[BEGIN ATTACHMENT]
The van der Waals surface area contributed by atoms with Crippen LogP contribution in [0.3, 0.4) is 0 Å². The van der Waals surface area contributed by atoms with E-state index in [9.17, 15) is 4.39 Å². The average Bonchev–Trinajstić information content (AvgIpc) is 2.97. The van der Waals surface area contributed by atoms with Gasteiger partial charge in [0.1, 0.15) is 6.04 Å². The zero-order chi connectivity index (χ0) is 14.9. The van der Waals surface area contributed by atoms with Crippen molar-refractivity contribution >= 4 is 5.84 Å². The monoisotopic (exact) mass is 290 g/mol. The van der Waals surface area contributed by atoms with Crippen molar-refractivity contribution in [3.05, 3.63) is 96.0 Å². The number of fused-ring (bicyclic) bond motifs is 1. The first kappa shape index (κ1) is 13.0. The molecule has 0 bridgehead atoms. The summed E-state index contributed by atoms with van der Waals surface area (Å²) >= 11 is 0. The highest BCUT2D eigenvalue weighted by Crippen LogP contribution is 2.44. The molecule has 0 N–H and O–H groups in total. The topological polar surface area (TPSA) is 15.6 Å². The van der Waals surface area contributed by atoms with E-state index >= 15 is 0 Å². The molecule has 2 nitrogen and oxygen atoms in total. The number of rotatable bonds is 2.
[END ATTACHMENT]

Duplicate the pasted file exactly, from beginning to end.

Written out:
The van der Waals surface area contributed by atoms with Crippen LogP contribution in [0.3, 0.4) is 0 Å². The van der Waals surface area contributed by atoms with E-state index in [9.17, 15) is 4.39 Å². The average Bonchev–Trinajstić information content (AvgIpc) is 2.97. The van der Waals surface area contributed by atoms with Gasteiger partial charge in [0.1, 0.15) is 6.04 Å². The zero-order chi connectivity index (χ0) is 14.9. The van der Waals surface area contributed by atoms with Crippen molar-refractivity contribution >= 4 is 5.84 Å². The monoisotopic (exact) mass is 290 g/mol. The van der Waals surface area contributed by atoms with Crippen molar-refractivity contribution in [3.05, 3.63) is 96.0 Å². The number of fused-ring (bicyclic) bond motifs is 1. The first kappa shape index (κ1) is 13.0. The molecule has 0 bridgehead atoms. The summed E-state index contributed by atoms with van der Waals surface area (Å²) >= 11 is 0. The highest BCUT2D eigenvalue weighted by Crippen LogP contribution is 2.44. The molecule has 0 N–H and O–H groups in total. The topological polar surface area (TPSA) is 15.6 Å². The van der Waals surface area contributed by atoms with E-state index >= 15 is 0 Å². The molecule has 2 nitrogen and oxygen atoms in total. The number of rotatable bonds is 2.